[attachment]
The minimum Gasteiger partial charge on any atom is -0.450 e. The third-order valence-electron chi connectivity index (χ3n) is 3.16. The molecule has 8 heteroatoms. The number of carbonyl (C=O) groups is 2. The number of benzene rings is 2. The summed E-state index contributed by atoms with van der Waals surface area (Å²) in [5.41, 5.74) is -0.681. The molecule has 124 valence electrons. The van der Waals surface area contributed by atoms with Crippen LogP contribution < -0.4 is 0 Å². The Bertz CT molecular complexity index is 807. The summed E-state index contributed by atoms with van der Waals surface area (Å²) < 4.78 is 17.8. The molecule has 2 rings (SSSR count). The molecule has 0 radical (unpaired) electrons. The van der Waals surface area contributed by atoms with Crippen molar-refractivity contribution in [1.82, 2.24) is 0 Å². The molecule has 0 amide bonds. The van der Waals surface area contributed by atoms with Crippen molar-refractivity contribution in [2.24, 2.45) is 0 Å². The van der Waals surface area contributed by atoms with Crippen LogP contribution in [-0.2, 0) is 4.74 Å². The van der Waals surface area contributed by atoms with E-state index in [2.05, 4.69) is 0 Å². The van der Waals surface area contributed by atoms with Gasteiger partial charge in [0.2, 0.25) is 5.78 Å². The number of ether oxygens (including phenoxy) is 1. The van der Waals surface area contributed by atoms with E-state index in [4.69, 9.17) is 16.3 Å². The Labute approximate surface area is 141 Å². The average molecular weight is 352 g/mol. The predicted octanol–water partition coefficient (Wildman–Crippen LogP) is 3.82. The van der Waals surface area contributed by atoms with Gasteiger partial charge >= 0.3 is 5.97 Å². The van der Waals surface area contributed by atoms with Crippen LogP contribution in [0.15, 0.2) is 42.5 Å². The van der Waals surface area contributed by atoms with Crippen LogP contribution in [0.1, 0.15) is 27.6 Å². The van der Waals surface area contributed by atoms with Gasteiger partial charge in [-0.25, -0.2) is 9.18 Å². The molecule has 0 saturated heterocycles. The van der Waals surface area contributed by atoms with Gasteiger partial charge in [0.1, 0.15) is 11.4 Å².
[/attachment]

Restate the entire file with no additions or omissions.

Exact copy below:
The minimum Gasteiger partial charge on any atom is -0.450 e. The third-order valence-electron chi connectivity index (χ3n) is 3.16. The molecule has 8 heteroatoms. The number of carbonyl (C=O) groups is 2. The number of benzene rings is 2. The summed E-state index contributed by atoms with van der Waals surface area (Å²) in [5.41, 5.74) is -0.681. The molecule has 124 valence electrons. The van der Waals surface area contributed by atoms with Crippen LogP contribution < -0.4 is 0 Å². The Bertz CT molecular complexity index is 807. The summed E-state index contributed by atoms with van der Waals surface area (Å²) < 4.78 is 17.8. The molecule has 2 rings (SSSR count). The molecule has 0 radical (unpaired) electrons. The van der Waals surface area contributed by atoms with Crippen molar-refractivity contribution in [1.82, 2.24) is 0 Å². The molecule has 0 amide bonds. The van der Waals surface area contributed by atoms with Crippen molar-refractivity contribution in [2.24, 2.45) is 0 Å². The van der Waals surface area contributed by atoms with Crippen LogP contribution in [-0.2, 0) is 4.74 Å². The van der Waals surface area contributed by atoms with E-state index in [2.05, 4.69) is 0 Å². The van der Waals surface area contributed by atoms with Gasteiger partial charge in [0.2, 0.25) is 5.78 Å². The number of ether oxygens (including phenoxy) is 1. The van der Waals surface area contributed by atoms with E-state index in [4.69, 9.17) is 16.3 Å². The Labute approximate surface area is 141 Å². The average molecular weight is 352 g/mol. The predicted octanol–water partition coefficient (Wildman–Crippen LogP) is 3.82. The van der Waals surface area contributed by atoms with Gasteiger partial charge >= 0.3 is 5.97 Å². The van der Waals surface area contributed by atoms with Crippen LogP contribution in [0.15, 0.2) is 42.5 Å². The van der Waals surface area contributed by atoms with Crippen LogP contribution in [0.1, 0.15) is 27.6 Å². The van der Waals surface area contributed by atoms with Gasteiger partial charge in [-0.25, -0.2) is 9.18 Å². The molecule has 0 saturated heterocycles. The van der Waals surface area contributed by atoms with Gasteiger partial charge in [0.1, 0.15) is 11.4 Å².